The Alternative Investment Fund Managers Directive (AIFMD) has been in force for just under one year now. Its introduction on 22 July 2014 subjected fund managers based in the EU or with marketing operations in the UK and which were not regulated under UCITS to a vast array of rules and restrictions.
Perhaps the most onerous requirement was that managers hoping to avail themselves of the pan-EU marketing passport, which permits firms to market to institutional allocators across the EU without impediment, was the appointment of a depositary bank. The depositary, usually a global custodian, is required to undertake safekeeping of assets, monitor cash-flows and provide oversight of the fund manager. It is subject to strict liability for loss or misappropriation of assets at the sub-custodian, although many have negotiated contractual discharges of liability or indemnifications excusing them from providing restitution of lost assets in many eventualities.
Non-EU managers which are marketing into EU countries are exempted from appointing a depositary-lite in the majority of EU member states bar Denmark and Germany. Other restrictions imposed by AIFMD include limits on remuneration, and the filing of an Annex IV regulatory report. AIFMs equipped with a passport are obliged to supply a single Annex IV whereas those marketing across multiple jurisdictions must supply Annex IVs in each of the jurisdictions in which they are soliciting capital. The Guernsey Financial Services Commission (GFSC) has adopted a pragmatic approach towards AIFMD. Guernsey has adopted a dual regulatory regime enabling managers of Guernsey-domiciled funds to distribute their investment vehicles into both EU and non-EU countries. This dual regime is straightforward. The first approach is for fund managers to maintain the status quo and not solicit EU capital and therefore excuse themselves from the onerous aspects of the Directive. The second approach permits managers to simply use the national private placement regime and continue marketing into EU jurisdictions where they have prospective investors. Guernsey has also implemented an opt-in AIFMD regime prior to the introduction of the pan-European passport regime.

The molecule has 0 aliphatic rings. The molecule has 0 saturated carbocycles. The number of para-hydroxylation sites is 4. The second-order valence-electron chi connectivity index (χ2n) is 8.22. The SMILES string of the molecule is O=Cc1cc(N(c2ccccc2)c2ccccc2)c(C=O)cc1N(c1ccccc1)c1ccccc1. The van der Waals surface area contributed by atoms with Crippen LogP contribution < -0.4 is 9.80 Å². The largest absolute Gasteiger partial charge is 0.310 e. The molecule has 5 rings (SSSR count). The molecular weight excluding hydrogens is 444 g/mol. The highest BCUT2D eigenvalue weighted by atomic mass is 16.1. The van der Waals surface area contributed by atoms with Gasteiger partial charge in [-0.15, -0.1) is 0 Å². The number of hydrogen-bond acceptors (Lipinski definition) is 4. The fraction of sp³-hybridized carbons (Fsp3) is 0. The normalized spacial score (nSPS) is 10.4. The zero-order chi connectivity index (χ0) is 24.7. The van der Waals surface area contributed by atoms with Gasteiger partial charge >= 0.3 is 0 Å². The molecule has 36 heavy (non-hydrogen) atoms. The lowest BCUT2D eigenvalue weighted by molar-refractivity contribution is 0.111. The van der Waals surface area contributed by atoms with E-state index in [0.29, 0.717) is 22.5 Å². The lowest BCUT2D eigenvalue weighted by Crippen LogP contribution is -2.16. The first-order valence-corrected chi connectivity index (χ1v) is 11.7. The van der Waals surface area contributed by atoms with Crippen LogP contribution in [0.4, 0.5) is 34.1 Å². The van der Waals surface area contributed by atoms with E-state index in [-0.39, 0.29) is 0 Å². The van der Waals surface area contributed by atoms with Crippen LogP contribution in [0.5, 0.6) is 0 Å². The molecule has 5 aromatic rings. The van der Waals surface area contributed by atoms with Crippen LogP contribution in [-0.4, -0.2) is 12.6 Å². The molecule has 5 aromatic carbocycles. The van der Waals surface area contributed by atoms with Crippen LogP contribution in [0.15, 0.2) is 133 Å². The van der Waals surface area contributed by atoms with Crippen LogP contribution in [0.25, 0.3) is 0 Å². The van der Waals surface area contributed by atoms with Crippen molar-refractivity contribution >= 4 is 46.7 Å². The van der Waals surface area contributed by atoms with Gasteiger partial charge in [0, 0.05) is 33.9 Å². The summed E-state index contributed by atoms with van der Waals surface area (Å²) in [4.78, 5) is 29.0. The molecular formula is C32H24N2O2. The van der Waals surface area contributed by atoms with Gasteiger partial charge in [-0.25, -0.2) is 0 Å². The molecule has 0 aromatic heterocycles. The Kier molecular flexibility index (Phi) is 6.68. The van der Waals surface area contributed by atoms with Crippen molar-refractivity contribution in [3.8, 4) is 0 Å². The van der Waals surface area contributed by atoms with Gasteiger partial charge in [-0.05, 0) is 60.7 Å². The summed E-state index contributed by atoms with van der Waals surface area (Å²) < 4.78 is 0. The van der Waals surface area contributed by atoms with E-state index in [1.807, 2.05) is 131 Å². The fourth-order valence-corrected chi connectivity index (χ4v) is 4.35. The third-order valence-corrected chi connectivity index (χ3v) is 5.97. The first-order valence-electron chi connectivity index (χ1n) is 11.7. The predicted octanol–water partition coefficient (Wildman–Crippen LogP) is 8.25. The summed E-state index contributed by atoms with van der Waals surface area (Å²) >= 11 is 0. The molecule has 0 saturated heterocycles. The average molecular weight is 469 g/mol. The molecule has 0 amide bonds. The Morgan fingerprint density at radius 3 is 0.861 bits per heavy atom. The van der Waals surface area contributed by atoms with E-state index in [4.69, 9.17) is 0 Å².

This approach has worked very well for Guernsey funds. But there are going to be likely challenges to Guernsey's operating model. The European Securities and Markets Authority (ESMA) is consulting with the European Commission (EC) on AIFMD implementation, and the EC could potentially scrap the national private placement regimes. Scrapping private placement would have a material impact as it would force fund managers in Guernsey – at least in the short term –to refocus their efforts either exclusively on non-EU investors or to obtain the EU AIFM passport, or both. Likewise, it could maintain the existing system. An announcement is likely to be forthcoming later in 2015.
However, Guernsey has worked exceptionally hard to attain AIFMD equivalence. There is a strong possibility that if private placement is removed, passports will be extended to jurisdictions which the EU feels meets its equivalence standards under AIFMD. Guernsey should have no problem attaining this as it has cooperation agreements with the EU, has worked hard to obtain AIFMD compliance, adheres strictly to tax agreements laid out by the Organisation of Economic Cooperation and Development (OECD) and is not on a Financial Action Taskforce blacklist. Whatever the outcome of the EC's verdict, Guernsey is well positioned to meet the challenges and opportunities that AIFMD may bring.